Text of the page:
A number of different substances can cause dogs to suffer allergic reactions. And although dogs tend to get itchy skin rather than red eyes and runny noses, allergies are just as maddening for them as they are for us.
Some dogs are allergic to things in their diet, but the majority of allergies result from pollen, dander, smoke or other things in the environment. And while dietary allergies can often be eliminated by switching foods, it is rarely possible to shield your dog from environmental triggers.
Accordingly, most vets and owners must settle for treating the symptoms caused by the offending substance, rather than directly preventing the allergic reaction itself.
Fortunately, there are a number of medications – including loratadine (brand name Claritin) – that can provide relief to dogs suffering from allergies.
But before you go rummaging through your medicine cabinet, you’ll want to contact your vet and solicit his or her approval first. Also, it is important to familiarize yourself with the facts about Claritin, as well as the basics of allergic reactions.
We’ll help you do exactly that below.
Key Takeaways: Can I Give My Dog Claritin?
- Claritin is a medication used to treat allergic reactions in humans, and some vets also prescribe it for dogs. Claritin is a “second-generation” antihistamine, so it doesn’t usually cause drowsiness, like “first-generation” antihistamines do.
- However, you should never give your dog Claritin without first consulting your vet. Claritin is largely considered safe, but there’s simply no reason you shouldn’t check with your vet first. Also, it is important to avoid some forms of the medication, which may contain other drugs that are dangerous.
- In addition to Claritin, there are other medications and strategies you can use to treat dog allergies. This includes management strategies to reduce your pet’s exposure to the allergen, trying different antihistamines, and increasing your pet’s daily intake of Omega-3 fatty acids.
How Do Allergic Reactions Work?
Allergic reactions occur when your dog’s immune system overreacts to a normally harmless substance called an allergen. To help fight off the perceived invader, the body releases histamines, which can cause symptoms such as swelling, redness, and itchiness.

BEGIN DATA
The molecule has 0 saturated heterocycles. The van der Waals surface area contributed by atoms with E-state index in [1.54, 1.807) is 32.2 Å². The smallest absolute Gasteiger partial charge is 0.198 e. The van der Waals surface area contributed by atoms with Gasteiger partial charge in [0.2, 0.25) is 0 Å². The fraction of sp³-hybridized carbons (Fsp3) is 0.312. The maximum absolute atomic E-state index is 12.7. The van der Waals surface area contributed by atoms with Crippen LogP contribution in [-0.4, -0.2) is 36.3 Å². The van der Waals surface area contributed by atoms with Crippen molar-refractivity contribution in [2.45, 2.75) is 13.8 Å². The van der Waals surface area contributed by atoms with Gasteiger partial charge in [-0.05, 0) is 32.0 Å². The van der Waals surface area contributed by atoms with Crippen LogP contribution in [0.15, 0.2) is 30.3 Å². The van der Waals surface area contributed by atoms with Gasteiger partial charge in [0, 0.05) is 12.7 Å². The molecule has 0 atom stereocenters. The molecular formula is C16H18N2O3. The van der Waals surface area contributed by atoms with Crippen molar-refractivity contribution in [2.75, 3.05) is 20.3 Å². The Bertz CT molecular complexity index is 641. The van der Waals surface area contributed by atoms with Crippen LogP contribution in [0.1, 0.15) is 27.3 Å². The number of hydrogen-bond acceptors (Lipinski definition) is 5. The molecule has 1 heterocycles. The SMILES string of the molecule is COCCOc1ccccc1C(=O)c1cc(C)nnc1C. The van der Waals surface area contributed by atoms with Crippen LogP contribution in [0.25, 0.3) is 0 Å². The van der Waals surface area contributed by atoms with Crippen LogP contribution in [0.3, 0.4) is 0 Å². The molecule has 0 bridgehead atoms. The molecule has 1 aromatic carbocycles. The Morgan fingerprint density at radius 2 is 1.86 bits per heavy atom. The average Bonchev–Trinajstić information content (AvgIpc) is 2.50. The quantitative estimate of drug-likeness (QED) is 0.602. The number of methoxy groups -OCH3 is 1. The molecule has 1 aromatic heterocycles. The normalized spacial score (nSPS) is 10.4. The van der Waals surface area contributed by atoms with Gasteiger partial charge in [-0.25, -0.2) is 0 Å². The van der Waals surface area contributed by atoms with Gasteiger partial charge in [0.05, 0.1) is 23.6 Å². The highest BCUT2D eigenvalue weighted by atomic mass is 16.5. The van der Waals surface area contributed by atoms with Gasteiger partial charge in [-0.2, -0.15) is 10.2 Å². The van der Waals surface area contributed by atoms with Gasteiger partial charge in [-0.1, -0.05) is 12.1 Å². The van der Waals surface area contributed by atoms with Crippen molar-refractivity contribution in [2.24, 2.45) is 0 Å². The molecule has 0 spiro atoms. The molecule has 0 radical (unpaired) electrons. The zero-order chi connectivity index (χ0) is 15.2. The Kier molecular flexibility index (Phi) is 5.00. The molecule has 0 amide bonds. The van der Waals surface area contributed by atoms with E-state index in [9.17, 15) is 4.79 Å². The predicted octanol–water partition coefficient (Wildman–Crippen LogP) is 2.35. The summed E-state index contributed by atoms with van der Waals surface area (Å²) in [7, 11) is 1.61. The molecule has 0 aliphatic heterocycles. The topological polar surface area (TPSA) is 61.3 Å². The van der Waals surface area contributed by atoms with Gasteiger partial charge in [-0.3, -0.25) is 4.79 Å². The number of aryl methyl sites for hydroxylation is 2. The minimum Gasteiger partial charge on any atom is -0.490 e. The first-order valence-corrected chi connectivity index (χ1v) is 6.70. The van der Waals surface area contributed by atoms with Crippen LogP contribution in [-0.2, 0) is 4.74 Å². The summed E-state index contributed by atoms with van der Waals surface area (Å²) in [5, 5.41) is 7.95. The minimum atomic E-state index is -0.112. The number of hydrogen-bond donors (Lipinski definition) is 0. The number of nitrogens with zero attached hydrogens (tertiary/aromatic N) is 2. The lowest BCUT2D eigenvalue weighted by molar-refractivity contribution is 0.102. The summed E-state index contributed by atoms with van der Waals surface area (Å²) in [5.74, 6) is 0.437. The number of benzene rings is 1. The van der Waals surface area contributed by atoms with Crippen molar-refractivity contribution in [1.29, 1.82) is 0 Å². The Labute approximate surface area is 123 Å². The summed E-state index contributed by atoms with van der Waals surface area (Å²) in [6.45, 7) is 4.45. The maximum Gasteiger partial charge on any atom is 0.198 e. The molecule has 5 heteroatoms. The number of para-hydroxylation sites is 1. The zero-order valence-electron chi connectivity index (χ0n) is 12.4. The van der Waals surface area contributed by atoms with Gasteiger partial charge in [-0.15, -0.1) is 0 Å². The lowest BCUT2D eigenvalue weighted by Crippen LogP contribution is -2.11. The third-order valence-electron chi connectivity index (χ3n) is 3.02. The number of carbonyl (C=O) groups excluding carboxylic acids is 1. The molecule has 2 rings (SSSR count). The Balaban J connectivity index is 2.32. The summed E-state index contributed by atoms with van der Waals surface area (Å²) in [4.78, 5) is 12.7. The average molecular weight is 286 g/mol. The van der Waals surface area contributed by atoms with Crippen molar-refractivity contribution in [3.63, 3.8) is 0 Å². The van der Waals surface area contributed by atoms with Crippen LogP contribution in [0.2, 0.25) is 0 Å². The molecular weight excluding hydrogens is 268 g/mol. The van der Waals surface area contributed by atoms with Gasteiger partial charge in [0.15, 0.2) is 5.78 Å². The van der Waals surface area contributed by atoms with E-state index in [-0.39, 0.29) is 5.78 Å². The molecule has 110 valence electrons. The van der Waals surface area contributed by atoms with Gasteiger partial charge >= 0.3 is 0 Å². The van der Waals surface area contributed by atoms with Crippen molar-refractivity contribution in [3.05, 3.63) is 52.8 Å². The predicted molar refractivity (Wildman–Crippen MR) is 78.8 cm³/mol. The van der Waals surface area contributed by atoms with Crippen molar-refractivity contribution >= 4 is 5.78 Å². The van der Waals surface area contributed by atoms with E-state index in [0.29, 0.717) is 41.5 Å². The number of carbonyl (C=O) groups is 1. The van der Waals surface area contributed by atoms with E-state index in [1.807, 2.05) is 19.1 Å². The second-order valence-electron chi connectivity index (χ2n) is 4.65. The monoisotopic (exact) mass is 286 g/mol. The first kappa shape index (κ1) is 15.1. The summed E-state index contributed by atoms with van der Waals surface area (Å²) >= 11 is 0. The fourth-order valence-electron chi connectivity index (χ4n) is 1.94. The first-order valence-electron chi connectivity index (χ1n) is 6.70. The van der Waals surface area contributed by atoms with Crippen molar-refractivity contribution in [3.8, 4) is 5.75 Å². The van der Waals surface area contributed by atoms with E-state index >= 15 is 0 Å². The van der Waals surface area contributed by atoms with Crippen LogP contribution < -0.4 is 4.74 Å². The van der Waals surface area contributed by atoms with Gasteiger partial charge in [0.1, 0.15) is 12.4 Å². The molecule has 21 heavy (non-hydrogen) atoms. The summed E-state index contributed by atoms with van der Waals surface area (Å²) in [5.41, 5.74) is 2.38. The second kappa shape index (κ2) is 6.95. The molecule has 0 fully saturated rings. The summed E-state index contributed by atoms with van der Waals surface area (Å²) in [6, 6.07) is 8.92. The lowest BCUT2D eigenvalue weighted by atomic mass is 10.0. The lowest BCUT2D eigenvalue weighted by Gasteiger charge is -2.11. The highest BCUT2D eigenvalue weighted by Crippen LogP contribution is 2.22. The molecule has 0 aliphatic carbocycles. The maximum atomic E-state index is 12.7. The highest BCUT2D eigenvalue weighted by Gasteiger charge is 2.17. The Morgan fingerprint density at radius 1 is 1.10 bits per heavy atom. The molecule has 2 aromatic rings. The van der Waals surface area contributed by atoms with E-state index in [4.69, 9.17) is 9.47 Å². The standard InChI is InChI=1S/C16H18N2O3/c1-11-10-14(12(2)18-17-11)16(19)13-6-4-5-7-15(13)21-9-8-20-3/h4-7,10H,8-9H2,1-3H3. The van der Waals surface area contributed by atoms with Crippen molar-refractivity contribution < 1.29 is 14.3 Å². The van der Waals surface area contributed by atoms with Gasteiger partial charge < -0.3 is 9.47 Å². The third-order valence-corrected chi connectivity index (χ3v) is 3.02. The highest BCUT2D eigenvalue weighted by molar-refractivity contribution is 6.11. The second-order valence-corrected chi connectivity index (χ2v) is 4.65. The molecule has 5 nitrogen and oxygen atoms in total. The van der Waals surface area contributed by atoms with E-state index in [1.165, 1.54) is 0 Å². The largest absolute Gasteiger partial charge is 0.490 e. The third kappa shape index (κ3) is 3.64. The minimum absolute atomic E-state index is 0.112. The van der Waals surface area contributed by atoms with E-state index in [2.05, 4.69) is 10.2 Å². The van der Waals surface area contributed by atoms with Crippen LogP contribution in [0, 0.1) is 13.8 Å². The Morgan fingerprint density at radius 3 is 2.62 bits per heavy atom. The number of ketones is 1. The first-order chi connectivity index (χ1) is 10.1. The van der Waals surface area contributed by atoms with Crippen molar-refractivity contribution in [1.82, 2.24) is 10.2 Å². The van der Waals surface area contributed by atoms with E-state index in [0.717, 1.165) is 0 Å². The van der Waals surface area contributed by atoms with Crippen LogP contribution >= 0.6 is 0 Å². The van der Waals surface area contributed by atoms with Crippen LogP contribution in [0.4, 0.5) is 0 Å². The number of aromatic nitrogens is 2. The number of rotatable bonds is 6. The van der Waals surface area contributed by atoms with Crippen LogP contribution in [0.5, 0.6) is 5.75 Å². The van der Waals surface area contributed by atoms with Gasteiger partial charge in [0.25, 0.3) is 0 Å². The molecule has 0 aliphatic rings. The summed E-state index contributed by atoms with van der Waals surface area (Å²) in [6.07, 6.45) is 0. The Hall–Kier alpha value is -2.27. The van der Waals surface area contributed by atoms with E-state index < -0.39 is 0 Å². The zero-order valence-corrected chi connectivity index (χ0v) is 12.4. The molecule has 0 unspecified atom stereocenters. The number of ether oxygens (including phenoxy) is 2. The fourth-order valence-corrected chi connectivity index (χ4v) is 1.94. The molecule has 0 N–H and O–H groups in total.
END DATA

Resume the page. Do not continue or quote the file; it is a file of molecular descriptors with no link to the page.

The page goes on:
A variety of medications may help treat the symptoms caused by allergic reactions, but antihistamines – medicines that block the release of histamines – are typically the first tools veterinarians try to use. Benadryl and Claritin are two of the most popular antihistamines, and both are available without a prescription. Other common medicines used to treat allergies include steroids and immunosuppressants, which we’ll also discuss in a moment.
Note that while most typical environmental allergies cause relatively minor symptoms, allergic reactions can occasionally be life-threatening. If you ever notice swelling of your dog’s mouth or throat, or your dog appears to be having trouble breathing, seek immediate veterinary assistance.
What Is Loratadine (Claritin)?
First sold in 1993, loratadine is a highly effective antihistamine that was initially used to treat allergic reactions in humans. Veterinarians soon began using it to treat dogs and found it to be effective and relatively safe.
Loratadine belongs to a class of drugs known as second-generation histamine antagonists. In fact, it is the strongest medication in the class, which has made it the go-to choice for doctors and veterinarians. Unlike Benadryl and other first-generation antihistamines that cause severe drowsiness, Claritin and other second-generation antihistamines rarely make dogs (or people) feel sleepy.
Claritin is used to treat symptoms like runny noses and hives in humans, but it is primarily used to address itchy skin in dogs. It is not, however, appropriate for emergency use, such as during a life-threatening allergic reaction.
Claritin can also be used to treat several other health conditions, including:
- The inflammation associated with mast cell tumors
- Urinary incontinence
- Vaccination reactions
- Reactions caused by blood transfusions
Claritin For Dogs Dosage: Typical Regimen